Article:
The Gentleman from Indiana (Chapter 3, page 1 of 11)

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Chapter 3

When the rusty hands of the office clock marked half-past four, the
editor-in-chief of the "Carlow County Herald" took his hand out of his
hair, wiped his pen on his last notice from the White-Caps, put on his
coat, swept out the close little entry, and left the sanctum for the
bright June afternoon.

He chose the way to the west, strolling thoughtfully out of town by the
white, hot, deserted Main Street, and thence onward by the country road
into which its proud half-mile of old brick store buildings, tumbled-down
frame shops and thinly painted cottages degenerated. The sun was in his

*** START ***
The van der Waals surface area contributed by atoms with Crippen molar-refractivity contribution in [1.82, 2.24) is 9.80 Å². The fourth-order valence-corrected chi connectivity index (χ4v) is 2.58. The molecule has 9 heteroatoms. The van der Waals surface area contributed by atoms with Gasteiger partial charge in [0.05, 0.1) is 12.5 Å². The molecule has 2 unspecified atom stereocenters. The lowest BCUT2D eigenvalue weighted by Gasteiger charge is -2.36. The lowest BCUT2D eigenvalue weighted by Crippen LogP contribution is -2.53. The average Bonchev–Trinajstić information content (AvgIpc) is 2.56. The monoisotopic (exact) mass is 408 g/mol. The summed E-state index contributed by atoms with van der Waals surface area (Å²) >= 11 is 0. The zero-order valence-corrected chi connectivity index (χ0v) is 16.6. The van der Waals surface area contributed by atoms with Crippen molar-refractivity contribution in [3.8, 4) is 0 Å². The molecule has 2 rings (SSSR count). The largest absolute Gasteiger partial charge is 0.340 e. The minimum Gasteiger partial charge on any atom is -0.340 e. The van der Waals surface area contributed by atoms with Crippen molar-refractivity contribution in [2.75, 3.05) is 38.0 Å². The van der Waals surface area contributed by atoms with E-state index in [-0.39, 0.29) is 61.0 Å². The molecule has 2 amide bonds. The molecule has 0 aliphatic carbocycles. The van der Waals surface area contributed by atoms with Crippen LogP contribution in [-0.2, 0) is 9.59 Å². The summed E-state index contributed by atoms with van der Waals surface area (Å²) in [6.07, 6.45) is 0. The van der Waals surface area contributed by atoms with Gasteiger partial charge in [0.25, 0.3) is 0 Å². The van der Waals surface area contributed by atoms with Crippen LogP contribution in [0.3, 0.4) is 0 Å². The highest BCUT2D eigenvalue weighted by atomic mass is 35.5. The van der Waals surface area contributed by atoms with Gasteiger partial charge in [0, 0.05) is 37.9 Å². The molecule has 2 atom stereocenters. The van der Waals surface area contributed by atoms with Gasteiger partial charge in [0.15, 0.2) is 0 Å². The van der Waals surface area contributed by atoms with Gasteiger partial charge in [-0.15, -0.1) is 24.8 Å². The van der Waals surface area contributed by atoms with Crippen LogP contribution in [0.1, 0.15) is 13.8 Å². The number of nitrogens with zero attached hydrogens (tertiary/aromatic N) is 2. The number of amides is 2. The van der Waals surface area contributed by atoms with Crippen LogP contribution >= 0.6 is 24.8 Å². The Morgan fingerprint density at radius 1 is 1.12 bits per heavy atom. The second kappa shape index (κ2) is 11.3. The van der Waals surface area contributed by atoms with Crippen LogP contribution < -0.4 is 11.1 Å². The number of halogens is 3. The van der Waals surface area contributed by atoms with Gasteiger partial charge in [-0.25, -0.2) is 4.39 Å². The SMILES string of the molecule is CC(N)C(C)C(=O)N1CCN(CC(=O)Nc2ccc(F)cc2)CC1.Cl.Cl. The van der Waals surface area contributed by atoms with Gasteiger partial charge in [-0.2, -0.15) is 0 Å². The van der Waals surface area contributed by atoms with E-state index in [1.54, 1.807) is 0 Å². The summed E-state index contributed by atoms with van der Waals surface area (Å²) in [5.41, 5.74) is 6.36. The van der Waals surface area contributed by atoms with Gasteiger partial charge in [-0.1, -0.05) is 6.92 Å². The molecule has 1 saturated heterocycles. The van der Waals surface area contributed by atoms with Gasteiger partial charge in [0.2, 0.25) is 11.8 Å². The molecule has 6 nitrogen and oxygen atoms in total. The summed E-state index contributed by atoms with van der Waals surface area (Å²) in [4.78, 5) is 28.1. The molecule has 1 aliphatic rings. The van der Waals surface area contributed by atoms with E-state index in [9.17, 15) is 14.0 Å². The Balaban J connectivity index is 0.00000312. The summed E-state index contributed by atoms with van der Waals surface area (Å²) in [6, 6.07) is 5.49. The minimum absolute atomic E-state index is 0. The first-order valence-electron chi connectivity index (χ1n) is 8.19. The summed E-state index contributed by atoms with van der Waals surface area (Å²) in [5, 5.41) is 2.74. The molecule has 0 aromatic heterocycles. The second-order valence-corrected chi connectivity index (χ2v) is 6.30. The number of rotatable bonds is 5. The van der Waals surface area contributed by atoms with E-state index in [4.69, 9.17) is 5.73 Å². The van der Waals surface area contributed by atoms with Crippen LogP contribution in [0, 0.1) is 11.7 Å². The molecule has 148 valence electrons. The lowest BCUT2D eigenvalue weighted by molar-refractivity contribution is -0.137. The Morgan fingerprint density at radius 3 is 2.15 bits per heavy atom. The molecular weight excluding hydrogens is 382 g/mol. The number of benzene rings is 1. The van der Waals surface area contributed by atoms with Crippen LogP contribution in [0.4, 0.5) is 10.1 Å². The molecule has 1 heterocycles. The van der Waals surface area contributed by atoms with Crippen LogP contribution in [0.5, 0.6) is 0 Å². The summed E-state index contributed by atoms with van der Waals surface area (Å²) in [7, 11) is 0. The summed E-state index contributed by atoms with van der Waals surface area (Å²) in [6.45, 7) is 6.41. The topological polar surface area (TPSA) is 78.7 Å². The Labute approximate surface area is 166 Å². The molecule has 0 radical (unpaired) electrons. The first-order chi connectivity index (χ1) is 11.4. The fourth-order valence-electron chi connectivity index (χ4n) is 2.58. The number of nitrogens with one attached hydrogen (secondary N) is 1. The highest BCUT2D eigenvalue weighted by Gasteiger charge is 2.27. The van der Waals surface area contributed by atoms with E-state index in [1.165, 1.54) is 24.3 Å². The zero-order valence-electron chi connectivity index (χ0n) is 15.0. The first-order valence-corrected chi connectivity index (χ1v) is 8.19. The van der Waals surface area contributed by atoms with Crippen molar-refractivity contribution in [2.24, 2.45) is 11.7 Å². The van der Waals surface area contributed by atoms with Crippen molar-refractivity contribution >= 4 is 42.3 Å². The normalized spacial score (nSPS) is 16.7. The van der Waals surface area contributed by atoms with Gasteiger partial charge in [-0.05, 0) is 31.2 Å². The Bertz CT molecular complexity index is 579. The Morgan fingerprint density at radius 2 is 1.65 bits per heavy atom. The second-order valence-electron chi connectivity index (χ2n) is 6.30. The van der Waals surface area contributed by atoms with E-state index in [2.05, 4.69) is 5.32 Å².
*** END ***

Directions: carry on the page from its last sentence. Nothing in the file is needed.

face, where the road ran between the summer fields, lying waveless, low,
gracious in promise; but, coming to a wood of hickory and beech and walnut
that stood beyond, he might turn his down-bent-hat-brim up and hold his
head erect. Here the shade fell deep and cool on the green tangle of rag
and iron weed and long grass in the corners of the snake fence, although
the sun beat upon the road so dose beside. There was no movement in the
crisp young leaves overhead; high in the boughs there was a quick flirt of
crimson where two robins hopped noiselessly. No insect raised resentment
of the lonesomeness: the late afternoon, when the air is quite still, had
come; yet there rested--somewhere--on the quiet day, a faint, pleasant,
woody smell. It came to the editor of the "Herald" as he climbed to the
top rail of the fence for a seat, and he drew a long, deep breath to get
the elusive odor more luxuriously--and then it was gone altogether.

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